With the diet pressures on cows this spring and the lack of physical buffer fibre available, it is vital to consider the options to minimise the risks to milk fat %. Supplementation with appropriate concentrate and specific fat products (‘high-C16’) can help alleviate these risks through the spring flush.


Turning cows out to pasture represents a period of considerable dietary change as animals adapt from fermented silages and high concentrate levels to fresh grass with lower levels of supplementation. High intakes of fresh grass can lift milk yield but milk composition (particularly milk fat %) is often affected. The seasonal variation in milk fat % and the major effect of turnout is clear from Figure 1.
Milk Fat Graph

Figure 1  Average monthly milk fat % recorded during the 2014/15, 2015/16 and 2016/17 seasons across UK dairy herds (AHDB dairy)


Early season grass is characterised by low fibre and high digestibility, along with high concentrations of rapidly-fermentable water-soluble carbohydrates. This results in low physically-effective fibre to stimulate the rumen, increasing acidity and driving down rumen pH. Coupled with this, lush spring grass generally contains around 3 % fat, much of which is poly-unsaturated and potentially highly rumen-active; α-linolenic acid (C18:3) usually comprises between 60 and 75 % of the total fatty acids in grass, with palmitic (C16:0) and linoleic (C18:2) acids the next most abundant (between 6 and 20 % of total fatty acids) (Table 1).


Table 1   Major fatty acids in perennial ryegrass (Dewhurst et al., 2002)


Fatty acid

% DM

% Total fatty acids










Total fatty acids




Grazing dairy cows can consume 400-500 g of highly unsaturated ‘free’ (non-rumen-protected) oil per day, leading to reduced fibre digestion and animal performance (such as lower milk fat %). These effects reflect the well-established negative influence of high levels of ‘free’ oil on rumen microbial fermentation and creation of the oil ‘slick’ effect which reduces digestion of fibre. Turning cows out to graze this lush grass without adequate supplementation to counter the negative effects, risks a major fall in milk fat %, particularly with forage stocks on many farms running low following the long indoor feeding period.


The analytical characteristics of grass suggest that higher fibre supplements may be more appropriate in early season, and higher starch supplements more appropriate later in the season. The issue of concentrate supplementation of high yielding cows at grass was addressed in work undertaken at the Agri Food and Biosciences Institute, Hillsborough, Northern Ireland.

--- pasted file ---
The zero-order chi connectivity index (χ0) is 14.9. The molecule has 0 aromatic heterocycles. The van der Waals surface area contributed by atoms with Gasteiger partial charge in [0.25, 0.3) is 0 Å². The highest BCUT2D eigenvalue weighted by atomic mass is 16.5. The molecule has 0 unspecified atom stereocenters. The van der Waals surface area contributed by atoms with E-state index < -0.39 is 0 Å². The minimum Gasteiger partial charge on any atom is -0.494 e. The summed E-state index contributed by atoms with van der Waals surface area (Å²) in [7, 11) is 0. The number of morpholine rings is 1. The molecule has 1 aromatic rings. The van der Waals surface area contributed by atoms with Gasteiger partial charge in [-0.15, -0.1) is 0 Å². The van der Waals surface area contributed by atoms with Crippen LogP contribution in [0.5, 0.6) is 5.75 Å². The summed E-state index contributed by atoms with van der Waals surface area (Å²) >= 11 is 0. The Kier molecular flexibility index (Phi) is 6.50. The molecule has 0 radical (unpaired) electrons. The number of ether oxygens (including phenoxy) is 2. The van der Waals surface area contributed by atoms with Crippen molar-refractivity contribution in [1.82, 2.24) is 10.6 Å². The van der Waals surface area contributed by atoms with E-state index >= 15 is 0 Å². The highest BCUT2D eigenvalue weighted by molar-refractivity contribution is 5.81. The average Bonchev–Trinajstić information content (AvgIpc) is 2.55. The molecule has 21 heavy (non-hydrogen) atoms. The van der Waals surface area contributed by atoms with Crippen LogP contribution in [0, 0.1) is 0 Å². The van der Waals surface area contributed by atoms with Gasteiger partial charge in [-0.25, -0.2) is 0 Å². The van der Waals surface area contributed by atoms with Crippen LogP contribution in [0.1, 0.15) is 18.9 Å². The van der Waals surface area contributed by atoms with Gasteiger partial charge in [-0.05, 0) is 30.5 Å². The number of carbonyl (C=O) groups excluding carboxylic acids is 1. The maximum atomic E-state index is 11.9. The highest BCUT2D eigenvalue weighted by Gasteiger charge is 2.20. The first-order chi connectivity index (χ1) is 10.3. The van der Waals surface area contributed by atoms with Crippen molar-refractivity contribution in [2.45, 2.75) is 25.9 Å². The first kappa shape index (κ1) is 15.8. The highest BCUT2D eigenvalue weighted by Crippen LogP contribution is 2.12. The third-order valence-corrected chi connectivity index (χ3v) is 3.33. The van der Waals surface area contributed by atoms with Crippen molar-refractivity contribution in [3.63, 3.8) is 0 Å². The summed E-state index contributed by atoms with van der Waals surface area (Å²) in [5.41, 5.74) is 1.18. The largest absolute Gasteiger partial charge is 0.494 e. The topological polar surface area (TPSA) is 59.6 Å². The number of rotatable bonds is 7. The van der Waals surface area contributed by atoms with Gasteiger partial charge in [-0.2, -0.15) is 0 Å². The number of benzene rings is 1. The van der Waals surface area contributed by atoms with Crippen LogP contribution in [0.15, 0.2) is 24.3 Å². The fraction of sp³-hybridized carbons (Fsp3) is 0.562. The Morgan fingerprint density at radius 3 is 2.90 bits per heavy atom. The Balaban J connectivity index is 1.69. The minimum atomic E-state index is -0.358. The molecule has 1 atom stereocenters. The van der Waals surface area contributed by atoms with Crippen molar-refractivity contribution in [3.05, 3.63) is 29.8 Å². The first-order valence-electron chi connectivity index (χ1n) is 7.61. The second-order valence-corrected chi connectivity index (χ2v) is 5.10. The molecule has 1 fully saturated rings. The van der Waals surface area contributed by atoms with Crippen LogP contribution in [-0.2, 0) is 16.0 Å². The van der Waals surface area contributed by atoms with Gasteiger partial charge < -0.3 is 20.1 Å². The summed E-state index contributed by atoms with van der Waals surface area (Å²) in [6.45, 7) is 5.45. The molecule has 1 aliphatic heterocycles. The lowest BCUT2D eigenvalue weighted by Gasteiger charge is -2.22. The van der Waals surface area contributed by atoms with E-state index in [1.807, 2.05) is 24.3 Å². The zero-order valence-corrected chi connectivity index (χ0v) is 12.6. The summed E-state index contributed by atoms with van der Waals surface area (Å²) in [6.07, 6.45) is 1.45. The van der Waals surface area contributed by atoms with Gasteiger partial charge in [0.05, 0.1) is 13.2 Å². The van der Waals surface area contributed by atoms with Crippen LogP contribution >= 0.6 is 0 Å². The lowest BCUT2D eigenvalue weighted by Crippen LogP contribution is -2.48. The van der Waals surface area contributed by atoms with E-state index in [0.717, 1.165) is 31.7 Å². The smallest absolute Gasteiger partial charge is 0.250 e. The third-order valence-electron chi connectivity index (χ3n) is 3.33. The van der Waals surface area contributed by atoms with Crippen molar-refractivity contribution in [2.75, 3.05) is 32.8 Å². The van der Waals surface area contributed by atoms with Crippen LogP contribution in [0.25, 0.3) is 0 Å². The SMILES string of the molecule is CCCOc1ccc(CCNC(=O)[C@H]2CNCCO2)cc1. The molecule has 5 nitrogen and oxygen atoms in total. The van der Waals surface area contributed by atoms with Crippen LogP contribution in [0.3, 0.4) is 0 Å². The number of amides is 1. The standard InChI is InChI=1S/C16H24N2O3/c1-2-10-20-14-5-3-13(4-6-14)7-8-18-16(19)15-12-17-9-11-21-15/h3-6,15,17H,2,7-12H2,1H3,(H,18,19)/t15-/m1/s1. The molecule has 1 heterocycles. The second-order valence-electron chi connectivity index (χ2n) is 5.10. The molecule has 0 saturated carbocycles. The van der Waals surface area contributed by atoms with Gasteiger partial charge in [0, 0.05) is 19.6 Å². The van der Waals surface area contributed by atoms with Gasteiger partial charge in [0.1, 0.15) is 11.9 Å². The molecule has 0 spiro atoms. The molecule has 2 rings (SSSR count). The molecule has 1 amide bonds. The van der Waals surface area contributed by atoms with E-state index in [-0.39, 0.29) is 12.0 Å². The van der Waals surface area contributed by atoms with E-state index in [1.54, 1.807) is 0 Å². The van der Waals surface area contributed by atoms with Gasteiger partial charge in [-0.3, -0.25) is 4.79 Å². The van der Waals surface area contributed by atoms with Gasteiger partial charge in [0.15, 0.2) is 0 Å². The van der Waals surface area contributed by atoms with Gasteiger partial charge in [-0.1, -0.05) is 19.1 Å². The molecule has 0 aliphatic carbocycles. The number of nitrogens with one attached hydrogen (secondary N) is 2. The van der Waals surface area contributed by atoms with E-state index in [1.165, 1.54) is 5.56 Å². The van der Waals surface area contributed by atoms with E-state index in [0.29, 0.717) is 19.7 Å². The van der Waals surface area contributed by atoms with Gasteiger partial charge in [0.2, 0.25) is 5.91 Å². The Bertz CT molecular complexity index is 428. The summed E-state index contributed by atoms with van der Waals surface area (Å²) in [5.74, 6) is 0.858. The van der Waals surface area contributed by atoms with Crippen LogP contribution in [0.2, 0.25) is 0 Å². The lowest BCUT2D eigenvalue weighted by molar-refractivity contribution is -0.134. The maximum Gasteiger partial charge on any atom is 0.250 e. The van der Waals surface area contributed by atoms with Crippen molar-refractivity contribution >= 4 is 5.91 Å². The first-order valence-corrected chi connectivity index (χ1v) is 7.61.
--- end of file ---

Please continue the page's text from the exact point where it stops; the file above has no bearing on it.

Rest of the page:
As part of a series of studies, high genetic merit Holstein-Friesian cows were allocated to either high starch or high fibre concentrate supplements offered at 10 kg dry matter (DM)/cow/d. The study was divided into an early-mid season period (1 May to 10 July) and a mid-late season period (17 July to 25 September), and a high daily herbage allowance of 23 kg DM/cow/d was offered to all cows. Results from the study are presented in Table 2.


Table 2     Effect of supplement type (10 kg DM/cow/d) on animal performance



Early-Mid season

Mid-Late season





Herbage intake (kg DM/d)





Total DM intake (kg DM/d)





Milk yield (kg)





Milk fat (%)





Milk protein (%)





Liveweight change (kg/d)





Sayers et al. (2003)


The Hillsborough results show that concentrate type had little effect on either DM intake or milk yield in either the early or late season periods of the study. However, concentrate type had a major impact on milk composition, with strong trends for starchy concentrates to reduce milk fat % and increase milk protein % relative to cows offered fibrous concentrates.


Feeding additional fibre sources can help alleviate reductions in milk fat %, but may lead to reduced performance if energy intake is restricted as a consequence. High levels of starchy concentrates may potentially increase energy supply, this may also increase risk of acidosis and further exacerbate problems with milk fat. However, inclusion of appropriate ‘rumen-protected’ fat sources in the ration offers the potential to increase energy density of the ration and alter milk composition without increasing risk of rumen upset.


Specific increases in milk fat % can be achieved by inclusion of the so-called ‘high-C16’ fat supplements, containing high levels of the milk fat-stimulating palmitic acid. This fatty acid is proven to increase milk fat production low levels of supplement (300-500 g/cow/day) can typically increase milk fat by 0.2-0.3%. Mega-Fat 88 contains 88% of the active C16 fatty acid and is an excellent supplement for cows at turnout to help maintain milk fat % in challenging diets.


With improved weather conditions leading to strong grass growth and a lack of winter forage in the pit to help buffer the spring grass flush, the incidence and extent of milk fat depression is likely to be high following turnout. However, consideration of the type of concentrate supplement offered and appropriate rumen-protected fat supplement can reduce the issues and improve milk production and composition.